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Gevo enters into a fuel sales agreement with SAS for sustainable aviation fuel

Gevo, Inc. signed a Fuel Sales Agreement with Scandinavian Airline System SAS) to produce and supply sustainable aviation fuel (SAF) for use and distribution in low-carbon fuel regions of the United States.

With the finalization of this new supply contract, Gevo will supply SAF to SAS from Gevo’s expanded Luverne, Minnesota plant, which is expected to be constructed over the next several years.

For every gallon of SAF produced, Gevo also produces approximately 10 pounds of protein that goes into the food supply chain and can sequester up to 2 pounds of carbon dioxide as carbon into the soil, making it one of the only renewable jet fuel producers to produce both food and fuel while sequestering carbon dioxide and lowering the GHG emissions as compared to traditional fossil-based jet fuel.

In addition to adding food back into the food chain, Gevo will also be more transparent with its sustainability practices by utilizing blockchain technology to track its sustainable agriculture efforts.

Gevo uses low-carbon renewable resource-based carbohydrates as raw materials and is developing renewable electricity and renewable natural gas for the energy of production processes resulting in low-carbon fuels with reduced carbon intensity (the level of greenhouse gas emissions compared to standard petroleum) fossil-based fuels across their lifecycle. Gevo’s products deliver the technical performance expected of traditional fossil-based fuels in infrastructure and engines, but significantly reduce greenhouse gas emissions.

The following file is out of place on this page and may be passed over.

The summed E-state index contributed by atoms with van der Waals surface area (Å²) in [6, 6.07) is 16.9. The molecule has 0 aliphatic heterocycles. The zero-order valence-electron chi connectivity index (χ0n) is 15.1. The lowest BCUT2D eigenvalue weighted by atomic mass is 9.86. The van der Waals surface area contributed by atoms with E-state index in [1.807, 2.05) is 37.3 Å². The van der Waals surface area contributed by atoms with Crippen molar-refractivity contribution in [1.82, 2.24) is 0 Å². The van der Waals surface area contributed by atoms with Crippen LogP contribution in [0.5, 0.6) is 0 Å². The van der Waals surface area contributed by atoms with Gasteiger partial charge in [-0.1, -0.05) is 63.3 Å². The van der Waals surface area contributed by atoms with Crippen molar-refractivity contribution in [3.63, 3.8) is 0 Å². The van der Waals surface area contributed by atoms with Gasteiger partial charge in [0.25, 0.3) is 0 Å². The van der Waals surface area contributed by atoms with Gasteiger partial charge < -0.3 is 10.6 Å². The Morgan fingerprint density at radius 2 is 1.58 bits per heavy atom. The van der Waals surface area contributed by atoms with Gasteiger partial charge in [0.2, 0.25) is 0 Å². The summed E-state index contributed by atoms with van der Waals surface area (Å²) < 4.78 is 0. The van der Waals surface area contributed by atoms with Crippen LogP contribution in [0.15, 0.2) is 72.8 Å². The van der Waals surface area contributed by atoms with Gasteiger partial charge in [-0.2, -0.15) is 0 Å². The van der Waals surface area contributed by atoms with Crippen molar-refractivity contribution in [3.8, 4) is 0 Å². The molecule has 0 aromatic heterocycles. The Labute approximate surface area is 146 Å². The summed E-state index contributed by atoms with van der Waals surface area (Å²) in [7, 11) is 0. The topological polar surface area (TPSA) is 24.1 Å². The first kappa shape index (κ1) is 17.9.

In addition to addressing the problems of fuels, Gevo’s technology also enables certain plastics, such as polyester, to be made with more sustainable ingredients. Gevo’s ability to penetrate the growing low-carbon fuels market depends on the price of oil and the value of abating carbon emissions, which would otherwise increase greenhouse gas emissions.

Gevo believes that because of its ability to use a variety of low-carbon, sustainably produced feedstocks and its proven technology resulting in the economical production of the main components of gasoline, jet fuel, and diesel fuel using a very low carbon footprint, Gevo has the potential to generate returns that justify the build-out of a multi-billion dollar business.



From Gevo's site:

Our plant in Luverne has gone through a major transformation since we acquired it. It currently is set up to produce about 100 million pounds of animal feed, about 20 million gallons per year of ethanol, with an IBA production capacity of 1.5 MGPY, and 3 million lbs of vegetable oil.
IBA appears to be short for isobutyl alcohol.

This process (a) takes in food and (b) yields roughly as much animal feed as other products.  If acid hydrolysis is part of the process, the feed is high in sulfur and cannot constitute too much of the total animal feed stream or it will be toxic.  As a consequence, it just can't get very big even on the rather small scale of crop-derived biofuels.

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